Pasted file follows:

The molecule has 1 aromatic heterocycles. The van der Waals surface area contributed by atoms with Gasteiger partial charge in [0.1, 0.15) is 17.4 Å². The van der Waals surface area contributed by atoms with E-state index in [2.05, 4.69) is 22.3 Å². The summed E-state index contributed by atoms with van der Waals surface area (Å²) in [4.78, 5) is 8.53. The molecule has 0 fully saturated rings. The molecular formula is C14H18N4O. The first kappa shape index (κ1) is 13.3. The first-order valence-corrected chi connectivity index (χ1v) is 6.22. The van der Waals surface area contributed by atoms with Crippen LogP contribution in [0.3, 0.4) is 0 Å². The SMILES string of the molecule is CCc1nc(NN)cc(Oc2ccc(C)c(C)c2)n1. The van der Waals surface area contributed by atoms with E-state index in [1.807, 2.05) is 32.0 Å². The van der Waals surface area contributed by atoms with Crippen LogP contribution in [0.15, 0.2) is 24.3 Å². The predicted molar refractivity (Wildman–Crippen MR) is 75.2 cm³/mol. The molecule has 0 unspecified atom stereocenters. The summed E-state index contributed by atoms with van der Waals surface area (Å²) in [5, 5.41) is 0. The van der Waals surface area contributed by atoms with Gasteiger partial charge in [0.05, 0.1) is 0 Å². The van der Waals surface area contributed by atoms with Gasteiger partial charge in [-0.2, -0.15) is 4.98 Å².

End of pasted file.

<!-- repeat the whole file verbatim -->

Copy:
The molecule has 1 aromatic heterocycles. The van der Waals surface area contributed by atoms with Gasteiger partial charge in [0.1, 0.15) is 17.4 Å². The van der Waals surface area contributed by atoms with E-state index in [2.05, 4.69) is 22.3 Å². The summed E-state index contributed by atoms with van der Waals surface area (Å²) in [4.78, 5) is 8.53. The molecule has 0 fully saturated rings. The molecular formula is C14H18N4O. The first kappa shape index (κ1) is 13.3. The first-order valence-corrected chi connectivity index (χ1v) is 6.22. The van der Waals surface area contributed by atoms with Crippen LogP contribution in [0.3, 0.4) is 0 Å². The SMILES string of the molecule is CCc1nc(NN)cc(Oc2ccc(C)c(C)c2)n1. The van der Waals surface area contributed by atoms with E-state index in [1.807, 2.05) is 32.0 Å². The van der Waals surface area contributed by atoms with Crippen LogP contribution in [0.15, 0.2) is 24.3 Å². The predicted molar refractivity (Wildman–Crippen MR) is 75.2 cm³/mol. The molecule has 0 unspecified atom stereocenters. The summed E-state index contributed by atoms with van der Waals surface area (Å²) in [5, 5.41) is 0. The van der Waals surface area contributed by atoms with Gasteiger partial charge in [0.05, 0.1) is 0 Å². The van der Waals surface area contributed by atoms with Gasteiger partial charge in [-0.2, -0.15) is 4.98 Å².